The Clever Root

Spring 2018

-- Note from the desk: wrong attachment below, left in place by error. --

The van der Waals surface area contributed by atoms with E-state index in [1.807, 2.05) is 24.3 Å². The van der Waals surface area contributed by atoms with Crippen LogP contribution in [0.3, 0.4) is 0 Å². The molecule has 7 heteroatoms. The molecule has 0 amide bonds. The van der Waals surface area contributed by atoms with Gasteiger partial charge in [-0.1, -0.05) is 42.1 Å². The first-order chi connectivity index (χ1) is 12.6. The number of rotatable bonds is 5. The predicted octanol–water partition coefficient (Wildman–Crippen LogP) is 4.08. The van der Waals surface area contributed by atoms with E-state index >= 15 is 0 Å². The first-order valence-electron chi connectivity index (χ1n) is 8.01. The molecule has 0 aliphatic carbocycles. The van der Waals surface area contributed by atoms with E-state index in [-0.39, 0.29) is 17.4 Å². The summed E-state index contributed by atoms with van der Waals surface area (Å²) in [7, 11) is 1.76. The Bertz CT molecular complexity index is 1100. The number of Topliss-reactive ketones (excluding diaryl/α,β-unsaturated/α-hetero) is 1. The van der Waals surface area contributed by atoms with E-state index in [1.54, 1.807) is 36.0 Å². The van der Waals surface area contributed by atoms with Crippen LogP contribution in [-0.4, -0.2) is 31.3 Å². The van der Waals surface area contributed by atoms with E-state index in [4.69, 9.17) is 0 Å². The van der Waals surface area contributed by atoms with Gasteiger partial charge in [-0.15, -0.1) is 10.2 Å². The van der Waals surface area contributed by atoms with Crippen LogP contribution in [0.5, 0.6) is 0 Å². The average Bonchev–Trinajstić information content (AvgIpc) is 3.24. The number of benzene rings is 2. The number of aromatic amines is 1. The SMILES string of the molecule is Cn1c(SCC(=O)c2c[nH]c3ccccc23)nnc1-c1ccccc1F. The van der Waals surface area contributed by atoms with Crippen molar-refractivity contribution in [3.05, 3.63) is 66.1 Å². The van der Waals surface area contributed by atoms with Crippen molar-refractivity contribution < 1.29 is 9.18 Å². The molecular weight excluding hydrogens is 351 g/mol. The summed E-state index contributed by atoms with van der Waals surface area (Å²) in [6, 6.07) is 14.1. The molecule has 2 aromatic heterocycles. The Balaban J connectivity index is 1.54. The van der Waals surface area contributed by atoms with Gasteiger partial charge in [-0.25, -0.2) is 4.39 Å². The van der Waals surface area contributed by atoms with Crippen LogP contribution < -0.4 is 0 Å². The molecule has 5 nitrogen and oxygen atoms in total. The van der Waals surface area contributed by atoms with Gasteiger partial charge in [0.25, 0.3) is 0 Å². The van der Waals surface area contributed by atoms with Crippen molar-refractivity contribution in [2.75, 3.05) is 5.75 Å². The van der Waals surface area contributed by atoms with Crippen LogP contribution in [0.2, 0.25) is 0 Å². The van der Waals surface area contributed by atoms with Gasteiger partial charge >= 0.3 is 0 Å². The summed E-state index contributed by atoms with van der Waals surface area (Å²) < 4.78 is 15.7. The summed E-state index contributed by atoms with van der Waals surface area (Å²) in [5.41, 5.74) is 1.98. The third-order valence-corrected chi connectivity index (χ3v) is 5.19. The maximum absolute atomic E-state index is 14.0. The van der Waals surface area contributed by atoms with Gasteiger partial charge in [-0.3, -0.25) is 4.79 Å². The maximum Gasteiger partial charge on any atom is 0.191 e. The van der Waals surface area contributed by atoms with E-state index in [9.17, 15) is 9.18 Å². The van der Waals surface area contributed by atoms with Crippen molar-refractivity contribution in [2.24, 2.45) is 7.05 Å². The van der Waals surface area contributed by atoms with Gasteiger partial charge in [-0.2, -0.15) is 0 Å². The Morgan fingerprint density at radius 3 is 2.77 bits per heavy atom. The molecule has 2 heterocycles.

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s p r i n g 2 0 1 8 | 4 7 the original New York location. At Craft, Shackelford gained a passion for designing collaborative partnerships with the regional farmers and ranchers whose products were raised humanely. Initially, Shackelford and Wells scoured the McKinney Farmers Markets for produce and learned what was being grown in North Texas, then Water Boy Farms became one of the key suppliers for Harvest, with Shackel- ford selecting the seeds and plants for the upcoming season. The adventurous and memorable cuisine at Harvest is rotated seasonally. Smoky pork enchiladas are served with queso fresco and tomatillo sauce, and a potted duck appetizer is accompanied by burnt honey and tarragon. Says Shackelford, there is a "sense of home when you walk in. We bring the old mentality of good food, real food, at reasonable prices." Some of these imaginative dishes alternate around the seasonality and availability of the local protein; in fact, at one of the first North Texas Farm-to-Table Symposiums, a farmer asked Har- vest's proprietors, "What would you like to see produced more?" Wells' suggestion was duck. Circle 15 Farms from Gunter, Texas, stepped up their production and is now the duck supplier for Harvest and several Dallas area fine-dining restaurants. Harvest's craft cocktails are a house specialty and use seasonal ingredients muddled in Texas spirits. It took 10,000 pounds of tomatoes from the farmers at Pure Land Organic to produce the tomato purée for the coming year's supply of the popular Harvest Bloody Mary, made from vodka-infused peppers, jalapeños, peppercorns, and house-pickled vegetables. The Figure-Me-Out is a refreshing whiskey drink highlight- ing Baby Love Farms' figs, infused in Texas-distilled Herman Marshall whiskey, maple syrup, fig simple syrup, and topped with Kolsch beer. The Lady Grey serves Waterloo Gin with Earl Grey tea, lemon, and egg white, beautifully garnished with Water Boy Farms' lavender. The community-to-table principle does not end with food and drink at Harvest. You'll see beautiful jars of pickled cucumber, jalapeno, and tomato purée on the locally-hewn counters; napkins, candles, water tumblers, and decorative accessories are also made nearby. For the custom-crafted tables and booths, Rick Wells turned to local wood- workers Ty Coursey and Donald Killian, while regional painters' art adorns the walls. In the spring of 2015, The Seed Project Foundation was initiated as a brainchild of Wells and Shackelford. Rick's Chophouse was the first restaurant Wells opened in McKinney, and after receiving McKinney's 2012 Philanthropist of the Year award, he wanted to invest further in his community. The two founders work with local farmers and ranchers to support education concerning sustainability and the balance of ecologi- cal and social principles. Fundraising comes through events such as the North Texas Farm-to-Table Symposiums and four annual "Suppers with a Cause" hosted at Harvest. The foundation recently gave a grant to a Title 1 elementary school for its vegetable garden tended by local gar- deners and the kids themselves. After picking their crop, the children take the harvest home, and as two-thirds of them are also low income, this is often the only fresh produce they have access to. Rick Wells and his partner Don Day are busy planning their next community-to-table project, which will incorporate a brewery and restaurant with a bigger, more public garden. Clearly, the deep roots of local farming have yielded successful businesses and long-lasting com- munity connections. PHOTO: PAUL ERNEST PHOTO: MEG NEUBAUER PHOTO: MEG NEUBAUER Above: Potted duck with burnt honey and tarragon. Right: The Harvest Bloody Mary is crafted from house-made organic tomato purée, vodka-infused peppers, jalapeños, peppercorns, and house-pickled vegetables. ■cr Rick Wells is the Co-Owner of Harvest Seasonal Kitchen in McKinney, TX.

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